As per Chakraborty, there are many other exemplary initiatives in m-Governance/ e-Governance at the national and state level, like the Aadhar Card and India stack initiative that have completely transformed the way the country operates today.
Overcoming barriers on the way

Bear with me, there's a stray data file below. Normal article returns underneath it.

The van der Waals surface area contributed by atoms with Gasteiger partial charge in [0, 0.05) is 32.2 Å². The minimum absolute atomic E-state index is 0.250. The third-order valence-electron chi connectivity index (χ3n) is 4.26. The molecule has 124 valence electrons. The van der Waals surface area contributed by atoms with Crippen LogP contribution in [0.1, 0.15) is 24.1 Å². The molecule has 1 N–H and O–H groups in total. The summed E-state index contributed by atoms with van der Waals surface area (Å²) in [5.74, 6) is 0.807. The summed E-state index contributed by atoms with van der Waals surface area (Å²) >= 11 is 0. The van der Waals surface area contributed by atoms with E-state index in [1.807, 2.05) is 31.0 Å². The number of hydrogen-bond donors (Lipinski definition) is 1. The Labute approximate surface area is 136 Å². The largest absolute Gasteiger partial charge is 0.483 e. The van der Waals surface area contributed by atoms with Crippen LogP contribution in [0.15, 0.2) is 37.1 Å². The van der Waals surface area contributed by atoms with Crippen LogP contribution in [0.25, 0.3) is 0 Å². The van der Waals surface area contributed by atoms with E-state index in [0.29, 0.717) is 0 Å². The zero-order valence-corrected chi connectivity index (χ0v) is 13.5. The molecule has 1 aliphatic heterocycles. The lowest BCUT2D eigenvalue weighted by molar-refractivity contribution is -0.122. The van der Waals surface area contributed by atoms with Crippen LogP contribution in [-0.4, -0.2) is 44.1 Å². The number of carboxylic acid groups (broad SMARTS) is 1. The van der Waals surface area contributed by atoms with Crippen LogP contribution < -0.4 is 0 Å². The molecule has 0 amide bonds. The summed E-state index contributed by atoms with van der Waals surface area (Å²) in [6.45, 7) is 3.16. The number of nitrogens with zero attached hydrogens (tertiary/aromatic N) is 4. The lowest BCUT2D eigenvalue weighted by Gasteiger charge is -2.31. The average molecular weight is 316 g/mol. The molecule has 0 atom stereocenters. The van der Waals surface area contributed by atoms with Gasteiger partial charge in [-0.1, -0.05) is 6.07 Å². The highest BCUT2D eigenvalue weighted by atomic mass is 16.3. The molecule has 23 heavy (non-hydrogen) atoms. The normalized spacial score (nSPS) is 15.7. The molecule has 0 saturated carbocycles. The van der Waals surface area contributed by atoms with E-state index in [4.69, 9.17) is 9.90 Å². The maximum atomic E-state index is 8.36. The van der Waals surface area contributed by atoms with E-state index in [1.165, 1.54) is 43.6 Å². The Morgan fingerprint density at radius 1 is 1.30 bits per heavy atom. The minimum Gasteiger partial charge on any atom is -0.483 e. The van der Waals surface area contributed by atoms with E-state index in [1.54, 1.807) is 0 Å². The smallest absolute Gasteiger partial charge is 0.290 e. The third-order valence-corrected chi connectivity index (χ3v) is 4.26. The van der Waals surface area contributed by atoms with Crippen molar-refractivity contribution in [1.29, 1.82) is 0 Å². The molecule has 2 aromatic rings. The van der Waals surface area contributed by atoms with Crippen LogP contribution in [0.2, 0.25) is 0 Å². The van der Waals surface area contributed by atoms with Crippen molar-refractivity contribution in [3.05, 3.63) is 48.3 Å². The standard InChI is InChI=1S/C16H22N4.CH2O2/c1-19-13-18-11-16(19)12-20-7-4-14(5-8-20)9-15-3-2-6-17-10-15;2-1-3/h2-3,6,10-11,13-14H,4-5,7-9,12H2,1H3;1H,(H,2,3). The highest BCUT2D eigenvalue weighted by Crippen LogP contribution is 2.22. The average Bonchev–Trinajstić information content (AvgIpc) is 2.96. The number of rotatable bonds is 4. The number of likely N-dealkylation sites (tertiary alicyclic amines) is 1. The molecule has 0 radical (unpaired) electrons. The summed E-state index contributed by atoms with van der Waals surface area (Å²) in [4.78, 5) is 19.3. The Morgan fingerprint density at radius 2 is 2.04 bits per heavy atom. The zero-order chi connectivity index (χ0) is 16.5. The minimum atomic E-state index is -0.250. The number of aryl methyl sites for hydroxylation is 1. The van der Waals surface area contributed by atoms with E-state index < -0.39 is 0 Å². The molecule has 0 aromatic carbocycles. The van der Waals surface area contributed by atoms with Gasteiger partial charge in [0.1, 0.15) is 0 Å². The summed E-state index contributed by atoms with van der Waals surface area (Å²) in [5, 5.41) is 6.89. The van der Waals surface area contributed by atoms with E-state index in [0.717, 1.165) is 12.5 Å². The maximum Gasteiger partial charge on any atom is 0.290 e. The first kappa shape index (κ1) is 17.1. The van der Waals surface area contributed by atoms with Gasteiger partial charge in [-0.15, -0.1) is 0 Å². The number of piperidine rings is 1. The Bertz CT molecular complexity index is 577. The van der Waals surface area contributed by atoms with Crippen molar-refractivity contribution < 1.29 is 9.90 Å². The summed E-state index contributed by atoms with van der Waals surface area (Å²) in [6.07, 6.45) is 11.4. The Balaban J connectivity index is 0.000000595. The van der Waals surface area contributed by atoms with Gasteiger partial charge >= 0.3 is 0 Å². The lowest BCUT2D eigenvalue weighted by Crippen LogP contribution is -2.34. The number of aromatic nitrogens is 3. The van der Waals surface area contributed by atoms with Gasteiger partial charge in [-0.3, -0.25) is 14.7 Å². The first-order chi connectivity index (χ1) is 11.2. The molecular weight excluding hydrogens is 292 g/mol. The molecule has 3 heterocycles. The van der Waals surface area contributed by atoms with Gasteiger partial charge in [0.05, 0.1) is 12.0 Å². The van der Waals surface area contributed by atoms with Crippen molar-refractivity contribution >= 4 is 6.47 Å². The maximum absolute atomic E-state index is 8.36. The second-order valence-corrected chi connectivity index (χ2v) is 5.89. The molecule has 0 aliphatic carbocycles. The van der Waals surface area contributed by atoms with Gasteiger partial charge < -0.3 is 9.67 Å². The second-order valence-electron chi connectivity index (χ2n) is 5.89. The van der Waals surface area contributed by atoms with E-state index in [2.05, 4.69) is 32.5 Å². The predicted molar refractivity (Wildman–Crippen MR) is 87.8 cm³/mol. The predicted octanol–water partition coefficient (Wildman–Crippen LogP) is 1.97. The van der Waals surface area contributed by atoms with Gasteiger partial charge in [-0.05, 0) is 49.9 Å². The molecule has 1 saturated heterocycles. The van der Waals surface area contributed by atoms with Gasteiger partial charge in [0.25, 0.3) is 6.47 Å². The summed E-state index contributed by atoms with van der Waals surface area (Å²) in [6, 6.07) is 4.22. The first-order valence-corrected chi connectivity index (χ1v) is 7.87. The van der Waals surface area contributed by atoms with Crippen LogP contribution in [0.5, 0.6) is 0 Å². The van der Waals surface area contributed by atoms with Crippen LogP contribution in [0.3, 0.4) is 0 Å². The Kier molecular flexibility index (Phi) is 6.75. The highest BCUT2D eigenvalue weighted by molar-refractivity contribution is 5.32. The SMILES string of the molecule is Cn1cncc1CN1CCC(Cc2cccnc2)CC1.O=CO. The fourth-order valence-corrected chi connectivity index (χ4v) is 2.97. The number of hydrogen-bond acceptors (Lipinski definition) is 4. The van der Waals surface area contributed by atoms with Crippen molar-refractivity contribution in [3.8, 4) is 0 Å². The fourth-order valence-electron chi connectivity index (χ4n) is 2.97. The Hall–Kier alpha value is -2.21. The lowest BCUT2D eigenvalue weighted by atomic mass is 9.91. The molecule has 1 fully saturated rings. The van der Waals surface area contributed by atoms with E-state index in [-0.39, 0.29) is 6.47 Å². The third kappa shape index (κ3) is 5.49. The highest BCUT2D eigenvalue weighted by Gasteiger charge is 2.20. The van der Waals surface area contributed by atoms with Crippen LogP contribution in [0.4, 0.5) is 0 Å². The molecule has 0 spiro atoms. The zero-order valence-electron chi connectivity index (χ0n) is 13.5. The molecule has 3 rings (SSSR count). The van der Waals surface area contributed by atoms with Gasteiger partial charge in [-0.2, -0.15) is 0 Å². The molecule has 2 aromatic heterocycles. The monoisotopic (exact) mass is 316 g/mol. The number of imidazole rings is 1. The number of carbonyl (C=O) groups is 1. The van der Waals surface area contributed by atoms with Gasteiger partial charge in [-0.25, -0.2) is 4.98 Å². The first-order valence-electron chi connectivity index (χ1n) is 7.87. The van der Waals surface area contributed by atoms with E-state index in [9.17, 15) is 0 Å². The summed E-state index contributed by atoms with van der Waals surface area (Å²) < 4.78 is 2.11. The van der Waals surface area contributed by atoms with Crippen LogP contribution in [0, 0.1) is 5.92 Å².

There are also a few challenges India is facing, and the government(s) needs to take proactive steps to overcome them. According to Chakraborty, a significant challenge is, having proper governance around public digital platforms. “In India, any successful digital intervention in government requires to be focussed on three layers: how do you develop a robust technology platform, how do you build a community that develops that platform (classic open sourcing model), and how do you put a layer of governance around it. Data security and data privacy are big issues. We tend to put much thought around digital platforms. But what we do not do so well is the entire governance around it. The Ministry of IT does publish rules and standards, but frankly, we do not have a single body in India which is driving governance strategy for these digital platforms. So, if you want to set up an Open Digital Ecosystem, you need to have a comprehensive set of standards and policies, for example around data security. It is the single biggest challenge that the government must figure out a solution. It is about bringing people to a common set of standards and giving them directions so that the country’s data is not compromised,” he says.